This is an enchanted place. Other's don't see it but I do.
From his cell, the narrator of The Enchanted tells us the story of the inmates, guards and other inhabitants of the ancient stone prison where he is being held on death row. Through his sometimes almost supernatural sight, he tells us of the Lady, an investigator hired by lawyers to try and get death row inmates out of their death sentences, the Fallen Priest, who struggles to make sense of the tragedy that caused his fall from grace, the warden whose wife is fighting a losing battle against cancer, and York, a brutal killer with a heartbreaking past of his own. As his own execution draws closer, the narrator draws all of these characters together in the enchanted place where wild horses run...
An Amazon pick of the month, The Enchanted has received quite a lot of attention in the past couple of months. After reading the blurb, and hearing the comparisons to such great books as The Green Mile, I added it to my To-Read list, unsure quite what to expect but looking forward to discovering what it was all about. What I found was a heart-wrenching literary fantasy, definitely worthy of the positive vibes that have been rippling through the blogosphere recently.
Told by a nameless narrator - whose identity is hinted at throughout but not fully revealed until the very end - The Enchanted brings together a number of disparate characters, all of them with dark secrets in their pasts, all of them struggling to make sense of the world around them and such concepts as justice, forgiveness and morality in a place where morals are a commodity and not a necessity. As our narrator skips between the characters, we get a fully rounded glimpse into the enchanted place that is this prison: a dark place where guards turn a blind eye to murder and rape in return for drug-money kickbacks, but also an enchanted place where the slightest act of goodwill can shine like a star gone suddenly nova.
Combining fantastical elements with a harrowing examination of the penal system and an investigative subplot surrounding the Lady and her attempts to see York escape the death penalty, the novel is able to constantly surprise and astonish, drawing out revelations about characters that turn monsters into victims without shying away from the dark truths. While examining something as sensitive as the death sentence and the way we treat men and women in prison, The Enchanted never goes for the easy answer or the simple emotion, forcing the reader to make their own minds up or at least go away from the book asking themselves questions.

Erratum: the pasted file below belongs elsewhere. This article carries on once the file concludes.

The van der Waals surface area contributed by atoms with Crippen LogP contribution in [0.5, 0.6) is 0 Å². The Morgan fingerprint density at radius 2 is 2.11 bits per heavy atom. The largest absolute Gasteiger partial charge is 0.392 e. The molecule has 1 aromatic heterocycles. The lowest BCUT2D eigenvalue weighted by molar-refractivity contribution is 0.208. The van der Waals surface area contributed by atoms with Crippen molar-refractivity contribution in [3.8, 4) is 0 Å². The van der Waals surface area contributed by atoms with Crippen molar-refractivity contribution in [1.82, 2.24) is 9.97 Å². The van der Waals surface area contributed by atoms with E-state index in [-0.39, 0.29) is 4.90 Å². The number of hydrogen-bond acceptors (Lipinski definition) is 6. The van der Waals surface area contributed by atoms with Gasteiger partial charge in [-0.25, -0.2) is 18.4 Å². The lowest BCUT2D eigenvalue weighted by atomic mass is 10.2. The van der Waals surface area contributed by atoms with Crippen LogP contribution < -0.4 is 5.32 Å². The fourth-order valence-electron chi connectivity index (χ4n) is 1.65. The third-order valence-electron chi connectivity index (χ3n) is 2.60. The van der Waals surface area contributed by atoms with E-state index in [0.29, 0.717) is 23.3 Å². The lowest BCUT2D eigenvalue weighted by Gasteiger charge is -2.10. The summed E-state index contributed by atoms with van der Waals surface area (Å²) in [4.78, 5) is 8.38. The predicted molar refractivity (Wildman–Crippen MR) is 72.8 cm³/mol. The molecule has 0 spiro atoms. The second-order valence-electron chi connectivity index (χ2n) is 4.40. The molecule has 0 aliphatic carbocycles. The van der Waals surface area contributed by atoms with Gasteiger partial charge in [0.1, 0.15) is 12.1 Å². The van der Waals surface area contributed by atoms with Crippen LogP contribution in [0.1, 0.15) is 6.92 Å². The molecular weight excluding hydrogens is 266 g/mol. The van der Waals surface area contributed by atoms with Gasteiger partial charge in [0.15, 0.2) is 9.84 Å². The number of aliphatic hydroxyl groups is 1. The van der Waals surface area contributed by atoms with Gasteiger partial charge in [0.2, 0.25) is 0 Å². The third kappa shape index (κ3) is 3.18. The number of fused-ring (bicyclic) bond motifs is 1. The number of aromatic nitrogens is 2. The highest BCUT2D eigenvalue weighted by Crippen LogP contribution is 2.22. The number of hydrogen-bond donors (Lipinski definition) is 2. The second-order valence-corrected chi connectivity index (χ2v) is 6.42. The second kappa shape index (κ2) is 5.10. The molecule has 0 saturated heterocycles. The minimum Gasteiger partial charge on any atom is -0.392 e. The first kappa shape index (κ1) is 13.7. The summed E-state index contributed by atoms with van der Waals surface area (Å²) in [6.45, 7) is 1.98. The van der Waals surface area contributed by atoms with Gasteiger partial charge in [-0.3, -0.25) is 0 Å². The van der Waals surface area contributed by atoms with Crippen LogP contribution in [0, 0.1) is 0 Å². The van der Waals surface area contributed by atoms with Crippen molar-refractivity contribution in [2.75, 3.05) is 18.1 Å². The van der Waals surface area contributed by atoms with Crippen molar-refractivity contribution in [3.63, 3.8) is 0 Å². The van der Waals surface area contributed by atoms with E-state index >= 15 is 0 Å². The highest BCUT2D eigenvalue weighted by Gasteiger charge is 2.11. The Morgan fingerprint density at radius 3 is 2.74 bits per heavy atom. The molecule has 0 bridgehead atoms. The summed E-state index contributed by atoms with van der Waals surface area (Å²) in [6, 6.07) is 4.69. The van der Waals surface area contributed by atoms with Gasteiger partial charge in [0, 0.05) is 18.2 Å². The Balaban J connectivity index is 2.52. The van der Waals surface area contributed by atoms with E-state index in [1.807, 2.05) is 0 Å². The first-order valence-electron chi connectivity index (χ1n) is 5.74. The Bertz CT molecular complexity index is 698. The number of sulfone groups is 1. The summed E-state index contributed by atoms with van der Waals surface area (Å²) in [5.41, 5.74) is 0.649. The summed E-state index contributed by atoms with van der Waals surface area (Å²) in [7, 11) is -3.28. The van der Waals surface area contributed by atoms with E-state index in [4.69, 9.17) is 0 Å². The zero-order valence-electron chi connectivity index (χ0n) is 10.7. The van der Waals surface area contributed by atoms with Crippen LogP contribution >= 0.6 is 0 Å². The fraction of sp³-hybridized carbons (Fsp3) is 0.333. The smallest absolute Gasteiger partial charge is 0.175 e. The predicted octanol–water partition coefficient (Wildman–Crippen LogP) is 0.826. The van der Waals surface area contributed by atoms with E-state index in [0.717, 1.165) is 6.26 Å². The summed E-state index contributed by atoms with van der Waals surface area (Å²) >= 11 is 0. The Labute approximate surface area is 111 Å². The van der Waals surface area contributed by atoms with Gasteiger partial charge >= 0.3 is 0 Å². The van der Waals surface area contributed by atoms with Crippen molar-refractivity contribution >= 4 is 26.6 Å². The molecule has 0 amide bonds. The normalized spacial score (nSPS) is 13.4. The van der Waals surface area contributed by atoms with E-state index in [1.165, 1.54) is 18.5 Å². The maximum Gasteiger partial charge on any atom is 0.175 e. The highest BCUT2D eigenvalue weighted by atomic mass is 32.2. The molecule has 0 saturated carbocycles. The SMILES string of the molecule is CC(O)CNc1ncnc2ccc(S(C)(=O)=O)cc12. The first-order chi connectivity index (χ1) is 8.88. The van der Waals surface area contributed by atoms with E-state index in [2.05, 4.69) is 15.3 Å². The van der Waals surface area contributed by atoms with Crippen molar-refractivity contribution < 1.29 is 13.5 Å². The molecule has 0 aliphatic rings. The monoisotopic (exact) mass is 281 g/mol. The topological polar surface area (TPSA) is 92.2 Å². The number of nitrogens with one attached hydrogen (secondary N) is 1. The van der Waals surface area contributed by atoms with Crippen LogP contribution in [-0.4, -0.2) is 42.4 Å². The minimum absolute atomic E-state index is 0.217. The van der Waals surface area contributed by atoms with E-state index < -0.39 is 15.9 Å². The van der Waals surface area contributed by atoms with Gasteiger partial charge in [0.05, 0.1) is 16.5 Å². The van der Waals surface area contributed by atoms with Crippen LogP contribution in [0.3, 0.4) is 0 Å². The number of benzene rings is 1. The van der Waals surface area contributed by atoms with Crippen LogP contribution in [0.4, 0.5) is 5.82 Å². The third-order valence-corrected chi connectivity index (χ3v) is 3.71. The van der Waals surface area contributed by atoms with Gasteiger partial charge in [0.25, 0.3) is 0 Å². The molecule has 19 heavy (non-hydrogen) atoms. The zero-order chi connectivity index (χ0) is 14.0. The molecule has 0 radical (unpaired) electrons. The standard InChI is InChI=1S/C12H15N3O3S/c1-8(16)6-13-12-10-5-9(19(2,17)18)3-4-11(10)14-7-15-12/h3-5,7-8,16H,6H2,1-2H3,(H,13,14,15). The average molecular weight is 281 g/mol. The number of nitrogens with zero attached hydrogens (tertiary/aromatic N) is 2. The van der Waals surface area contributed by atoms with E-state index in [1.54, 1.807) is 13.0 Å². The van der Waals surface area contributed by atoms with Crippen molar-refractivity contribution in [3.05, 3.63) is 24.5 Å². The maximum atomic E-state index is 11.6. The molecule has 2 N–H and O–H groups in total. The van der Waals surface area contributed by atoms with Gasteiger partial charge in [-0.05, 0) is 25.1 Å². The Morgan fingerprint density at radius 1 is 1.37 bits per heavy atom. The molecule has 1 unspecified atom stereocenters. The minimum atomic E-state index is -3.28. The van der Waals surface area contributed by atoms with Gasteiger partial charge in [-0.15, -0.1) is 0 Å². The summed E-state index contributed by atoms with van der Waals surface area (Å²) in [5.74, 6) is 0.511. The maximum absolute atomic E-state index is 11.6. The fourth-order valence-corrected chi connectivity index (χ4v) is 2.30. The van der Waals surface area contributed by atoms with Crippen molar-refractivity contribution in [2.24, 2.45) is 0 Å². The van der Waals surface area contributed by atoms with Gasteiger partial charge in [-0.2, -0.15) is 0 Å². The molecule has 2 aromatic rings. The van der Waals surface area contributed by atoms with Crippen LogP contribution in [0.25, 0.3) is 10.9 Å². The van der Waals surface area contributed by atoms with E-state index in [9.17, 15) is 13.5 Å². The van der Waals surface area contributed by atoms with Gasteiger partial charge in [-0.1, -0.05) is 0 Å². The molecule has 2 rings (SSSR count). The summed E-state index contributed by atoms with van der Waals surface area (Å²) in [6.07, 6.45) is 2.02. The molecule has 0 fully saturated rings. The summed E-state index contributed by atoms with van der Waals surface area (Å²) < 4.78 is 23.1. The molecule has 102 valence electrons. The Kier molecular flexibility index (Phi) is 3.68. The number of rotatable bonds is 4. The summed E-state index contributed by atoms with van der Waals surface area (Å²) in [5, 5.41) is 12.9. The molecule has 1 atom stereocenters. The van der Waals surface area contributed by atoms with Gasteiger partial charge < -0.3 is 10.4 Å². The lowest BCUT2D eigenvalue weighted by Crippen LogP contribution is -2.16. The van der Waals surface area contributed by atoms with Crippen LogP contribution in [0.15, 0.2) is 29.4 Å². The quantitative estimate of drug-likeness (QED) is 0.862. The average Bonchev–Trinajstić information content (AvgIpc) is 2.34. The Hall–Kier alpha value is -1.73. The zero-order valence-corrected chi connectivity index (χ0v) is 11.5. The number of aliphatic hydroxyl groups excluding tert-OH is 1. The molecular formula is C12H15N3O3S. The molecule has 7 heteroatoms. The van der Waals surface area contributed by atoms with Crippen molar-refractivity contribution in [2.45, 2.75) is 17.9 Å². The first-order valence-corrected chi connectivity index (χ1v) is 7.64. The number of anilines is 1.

Denfeld's writing combines short, sharp sentences with a poetic turn of phrase at times that culminates in a final scene that I defy anyone to read without at least a lump in their throat. Told mainly in the first person, the story moves skillfully between the characters, giving them all space to breath and develop despite the short length. While there are a few truly villainous characters (one each especially amongst the guards and the prisoners), most of them are far from simply cardboard cutouts - every single one of them has a story to tell.
The ending is bitter sweet, depending on the characters, but most of the story questions posed by the novel are answered while the more philosophical conundrums are left - as I said above - to the reader to make sense of. The fantastical elements, while present, are left in the background and again it is left up to the reader to decide how much of them are real and how much of them are wish fulfillment on the part of the narrator.
Harrowing and yet uplifting, dark and yet full of hope, The Enchanted is one of my books of the year so far and I imagine that it will be somewhere in my top ten by the end. Filled with real people and brimming over with beautiful, dark imagery, the book is a thought provoking novel that doesn't forget that the first job of any novel is to tell a story. I will most definitely be looking out for Rene Denfeld's next work. I gave The Enchanted 5 flibber-gibbets out of 5.
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From the Blogosphere:
The Lost Entwife
My Shelf Confessions
Fantasy Book Critic
From the Author's Mouth:
Interview at Foyles.co.uk